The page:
Station: [19] Privileges

This elongated hall right next to the Black Kitchen is where the castle’s permanent residents used to take their meals …

… while the elector had his on the floor above – whenever he spent time in Radeberg.

“Stadtluft macht frei!” –“city air makes you free” – a saying that has come down to us from the Middle Ages. It shows how sought-after a town charter was. Towns didn’t come under the manorial system, which required the payment of taxes, and under which so many people were serfs. Anyone who had lived in a town for a year and a day could no longer be reclaimed by his or her manorial lord. So the bestowal of a town charter brought more independence and extra liberties for the townsfolk.

In 1412, Radeberg was granted such a charter by Landgrave Friedrich the Peaceful of Thuringia. The charter included the right to hold markets, to build a town wall, to elect a mayor, and to brew and serve beer.

The chapter of our exhibition dealing with Radeberg’s history covers the period from the town’s beginnings in the High Middle Ages to around 1800. Trade, manual crafts and domestic work were the three pillars on which urban life had rested since medieval times. If you look at the display cases in the centre, you’ll discover various aspects of town life. More detailed information can be found in the drawers along with any light-sensitive exhibits. The outer display cases deal with events representing outside influences on Radeberg: wars or major fires, for instance.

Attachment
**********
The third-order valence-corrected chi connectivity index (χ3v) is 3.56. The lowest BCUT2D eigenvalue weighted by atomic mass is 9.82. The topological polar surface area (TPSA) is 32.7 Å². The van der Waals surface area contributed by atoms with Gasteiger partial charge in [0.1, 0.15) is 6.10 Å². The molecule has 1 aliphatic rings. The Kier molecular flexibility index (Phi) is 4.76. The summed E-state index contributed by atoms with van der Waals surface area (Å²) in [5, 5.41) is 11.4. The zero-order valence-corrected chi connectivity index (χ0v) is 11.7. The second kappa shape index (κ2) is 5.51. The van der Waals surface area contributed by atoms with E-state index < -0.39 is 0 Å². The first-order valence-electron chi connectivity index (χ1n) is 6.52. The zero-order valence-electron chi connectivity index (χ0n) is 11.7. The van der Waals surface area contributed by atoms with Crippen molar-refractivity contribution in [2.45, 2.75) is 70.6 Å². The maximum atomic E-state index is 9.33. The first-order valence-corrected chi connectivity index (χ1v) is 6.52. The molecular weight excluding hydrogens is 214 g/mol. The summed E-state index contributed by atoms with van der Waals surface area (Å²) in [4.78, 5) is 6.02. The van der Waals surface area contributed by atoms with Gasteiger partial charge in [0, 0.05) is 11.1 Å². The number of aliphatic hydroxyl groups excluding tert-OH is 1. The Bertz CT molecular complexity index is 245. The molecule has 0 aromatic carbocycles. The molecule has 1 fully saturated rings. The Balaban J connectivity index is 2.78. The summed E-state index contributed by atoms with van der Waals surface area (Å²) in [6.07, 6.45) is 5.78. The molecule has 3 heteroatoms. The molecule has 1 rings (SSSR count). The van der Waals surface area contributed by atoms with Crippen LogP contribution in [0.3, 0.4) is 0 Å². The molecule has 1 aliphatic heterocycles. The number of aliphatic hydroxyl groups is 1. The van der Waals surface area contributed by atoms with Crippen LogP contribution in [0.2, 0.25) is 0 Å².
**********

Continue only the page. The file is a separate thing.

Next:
One display case on the right-hand side contains old pieces of wood with metal rings. That was the old conduit that supplied water to the palace and the market place. Conserving and maintaining the conduit was the job of the Röhrmeister – the pipe master – an important figure, because without him, there was no fresh water. Which explains why, in the 16th century, Radeberg’s Röhrmeister in charge of the conduit system was the highest paid local official. To this day, remains of the wooden conduit that supplied the entire town with running water are still being found during construction work.

All depictions: © Stadt- und Fachwerkmuseum Eppingen